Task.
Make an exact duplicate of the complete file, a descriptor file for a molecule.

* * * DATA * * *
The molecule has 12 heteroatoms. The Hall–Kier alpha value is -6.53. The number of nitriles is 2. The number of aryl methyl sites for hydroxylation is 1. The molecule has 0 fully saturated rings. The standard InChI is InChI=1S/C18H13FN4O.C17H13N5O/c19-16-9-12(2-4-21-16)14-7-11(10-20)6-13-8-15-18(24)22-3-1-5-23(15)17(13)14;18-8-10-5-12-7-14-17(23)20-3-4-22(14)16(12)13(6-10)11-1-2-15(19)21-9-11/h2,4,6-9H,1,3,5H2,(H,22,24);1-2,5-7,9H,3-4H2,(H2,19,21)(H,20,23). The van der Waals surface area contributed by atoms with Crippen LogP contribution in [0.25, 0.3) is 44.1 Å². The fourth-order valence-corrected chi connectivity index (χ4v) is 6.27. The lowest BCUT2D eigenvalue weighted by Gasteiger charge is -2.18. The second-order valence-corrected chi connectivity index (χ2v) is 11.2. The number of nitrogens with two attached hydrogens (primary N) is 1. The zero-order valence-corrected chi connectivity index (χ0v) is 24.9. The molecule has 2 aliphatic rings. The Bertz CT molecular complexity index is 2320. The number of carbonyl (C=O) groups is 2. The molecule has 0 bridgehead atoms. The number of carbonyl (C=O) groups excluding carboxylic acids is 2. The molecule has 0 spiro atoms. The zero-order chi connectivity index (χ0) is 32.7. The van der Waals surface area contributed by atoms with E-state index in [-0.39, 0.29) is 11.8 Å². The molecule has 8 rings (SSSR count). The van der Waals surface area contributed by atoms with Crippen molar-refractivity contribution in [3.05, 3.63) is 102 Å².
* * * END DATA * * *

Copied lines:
The molecule has 12 heteroatoms. The Hall–Kier alpha value is -6.53. The number of nitriles is 2. The number of aryl methyl sites for hydroxylation is 1. The molecule has 0 fully saturated rings. The standard InChI is InChI=1S/C18H13FN4O.C17H13N5O/c19-16-9-12(2-4-21-16)14-7-11(10-20)6-13-8-15-18(24)22-3-1-5-23(15)17(13)14;18-8-10-5-12-7-14-17(23)20-3-4-22(14)16(12)13(6-10)11-1-2-15(19)21-9-11/h2,4,6-9H,1,3,5H2,(H,22,24);1-2,5-7,9H,3-4H2,(H2,19,21)(H,20,23). The van der Waals surface area contributed by atoms with Crippen LogP contribution in [0.25, 0.3) is 44.1 Å². The fourth-order valence-corrected chi connectivity index (χ4v) is 6.27. The lowest BCUT2D eigenvalue weighted by Gasteiger charge is -2.18. The second-order valence-corrected chi connectivity index (χ2v) is 11.2. The number of nitrogens with two attached hydrogens (primary N) is 1. The zero-order valence-corrected chi connectivity index (χ0v) is 24.9. The molecule has 2 aliphatic rings. The Bertz CT molecular complexity index is 2320. The number of carbonyl (C=O) groups is 2. The molecule has 0 bridgehead atoms. The number of carbonyl (C=O) groups excluding carboxylic acids is 2. The molecule has 0 spiro atoms. The zero-order chi connectivity index (χ0) is 32.7. The van der Waals surface area contributed by atoms with E-state index in [-0.39, 0.29) is 11.8 Å². The molecule has 8 rings (SSSR count). The van der Waals surface area contributed by atoms with Crippen molar-refractivity contribution in [3.05, 3.63) is 102 Å².